I have recently been faced with a conundrum. In the past, I have done the majority of my hunting in dense enough forest that range never tested my marksmanship. As I’ve been expanding out into the plains, this has become more of an issue. I am not a bad shot by any means, I think I’m actually pretty good, but I’m no marksman either, and I can certainly use any help I can get.
Enter the BOG-POD Rapid Shooting Rest. This is a little tripod with a rubber cradle for your rifle. It is light enough to carry all day, weighing in at about a pound and a half; it is cheap, at around $34 on amazon; and it is a whole lot more adjustable and stable than trying to rest your rifle on your backpack for long-distance shooting.
The downside to this device is that the height only ranges from 7-11”. It will only function for prone shooting. But that’s why it is so cheap. I read a lot of reviews before purchasing this and considered whether it would be better to get a full-height shooting stick that I could use from a standing position, but those are both much more expensive, and they seem to be unreliable in their setup. Every product I looked at had many bad reviews about the telescoping rods collapsing unexpectedly. This little rest is very sturdy and very stable.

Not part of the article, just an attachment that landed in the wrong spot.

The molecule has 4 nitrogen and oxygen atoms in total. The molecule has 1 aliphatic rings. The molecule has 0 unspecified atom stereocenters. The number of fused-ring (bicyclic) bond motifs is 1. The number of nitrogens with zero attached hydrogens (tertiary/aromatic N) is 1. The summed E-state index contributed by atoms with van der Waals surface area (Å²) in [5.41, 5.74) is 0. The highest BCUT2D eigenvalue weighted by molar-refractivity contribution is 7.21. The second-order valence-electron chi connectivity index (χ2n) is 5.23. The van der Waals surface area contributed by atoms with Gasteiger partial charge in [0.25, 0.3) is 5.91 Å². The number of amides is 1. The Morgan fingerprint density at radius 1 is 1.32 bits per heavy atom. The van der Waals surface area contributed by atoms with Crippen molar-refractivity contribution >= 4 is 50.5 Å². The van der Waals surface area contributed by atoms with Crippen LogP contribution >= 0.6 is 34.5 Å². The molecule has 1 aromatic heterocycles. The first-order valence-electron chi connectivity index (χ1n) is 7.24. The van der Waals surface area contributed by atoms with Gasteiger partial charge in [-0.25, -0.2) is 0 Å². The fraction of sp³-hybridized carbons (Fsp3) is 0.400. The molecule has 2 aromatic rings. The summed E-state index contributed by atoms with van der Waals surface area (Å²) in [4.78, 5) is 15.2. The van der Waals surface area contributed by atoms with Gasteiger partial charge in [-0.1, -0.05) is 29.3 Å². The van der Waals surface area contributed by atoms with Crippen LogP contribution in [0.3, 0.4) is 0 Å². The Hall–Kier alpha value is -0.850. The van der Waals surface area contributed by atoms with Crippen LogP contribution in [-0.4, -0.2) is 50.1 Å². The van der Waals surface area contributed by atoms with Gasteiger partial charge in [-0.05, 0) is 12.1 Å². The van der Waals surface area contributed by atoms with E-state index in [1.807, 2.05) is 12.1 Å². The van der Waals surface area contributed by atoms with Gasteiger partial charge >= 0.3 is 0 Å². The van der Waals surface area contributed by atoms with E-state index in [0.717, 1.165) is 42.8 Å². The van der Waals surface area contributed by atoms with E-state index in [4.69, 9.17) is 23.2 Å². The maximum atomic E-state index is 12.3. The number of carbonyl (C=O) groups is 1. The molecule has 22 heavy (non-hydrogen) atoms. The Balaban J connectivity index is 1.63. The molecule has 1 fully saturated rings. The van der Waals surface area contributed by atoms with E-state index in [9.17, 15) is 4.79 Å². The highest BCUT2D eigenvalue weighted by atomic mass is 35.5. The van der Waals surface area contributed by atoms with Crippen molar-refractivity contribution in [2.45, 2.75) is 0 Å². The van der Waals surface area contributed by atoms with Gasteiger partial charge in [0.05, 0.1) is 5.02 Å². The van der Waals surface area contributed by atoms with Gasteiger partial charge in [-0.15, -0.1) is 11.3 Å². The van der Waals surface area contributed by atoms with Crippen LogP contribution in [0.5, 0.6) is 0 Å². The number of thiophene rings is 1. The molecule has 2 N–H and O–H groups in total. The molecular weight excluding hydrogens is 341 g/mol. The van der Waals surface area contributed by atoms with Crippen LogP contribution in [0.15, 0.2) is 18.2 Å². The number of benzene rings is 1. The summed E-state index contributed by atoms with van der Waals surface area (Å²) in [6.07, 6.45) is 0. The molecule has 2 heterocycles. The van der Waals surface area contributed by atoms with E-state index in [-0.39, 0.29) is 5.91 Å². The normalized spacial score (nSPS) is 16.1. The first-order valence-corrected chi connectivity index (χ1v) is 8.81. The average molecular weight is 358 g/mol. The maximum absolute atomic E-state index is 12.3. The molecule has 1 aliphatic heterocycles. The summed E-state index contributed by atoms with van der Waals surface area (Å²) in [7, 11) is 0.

So far I have mostly just deployed the shooting rest and glassed for critters–haven’t had a whole lot of opportunities to test it out–particularly not at extreme distances. But I have tried it once.
It was my first day in the field with the tripod and I was about to hike back to the car to eat lunch, feeling a bit frustrated that I hadn’t seen anything all morning. So I set up a small piece of scrap metal I’d found on a cut bank in a dry wash and hiked out 100 yards. 100 yards is not a particularly long distance, but it is about three times as long as my typical shooting with my .22. The rifle felt good and steady on the rest, and I was free to focus on the rest of the process: controlling my breathing, keeping the crosshairs steady, and squeezing the trigger slowly, letting the rifle surprise me.
When I hiked back out to the cutbank I was pleased to see that the bullet had struck dead center.
I didn’t bring home any meat that day, but I could go home feeling good about my marksmanship at least. Now all I need is to figure out how to find the plains cottontails.
But I’m curious what you think about shooting rests. Do you carry a shooting stick or do you have a bipod on your rifle? Or maybe you just lay it across your backpack for long-distance shooting.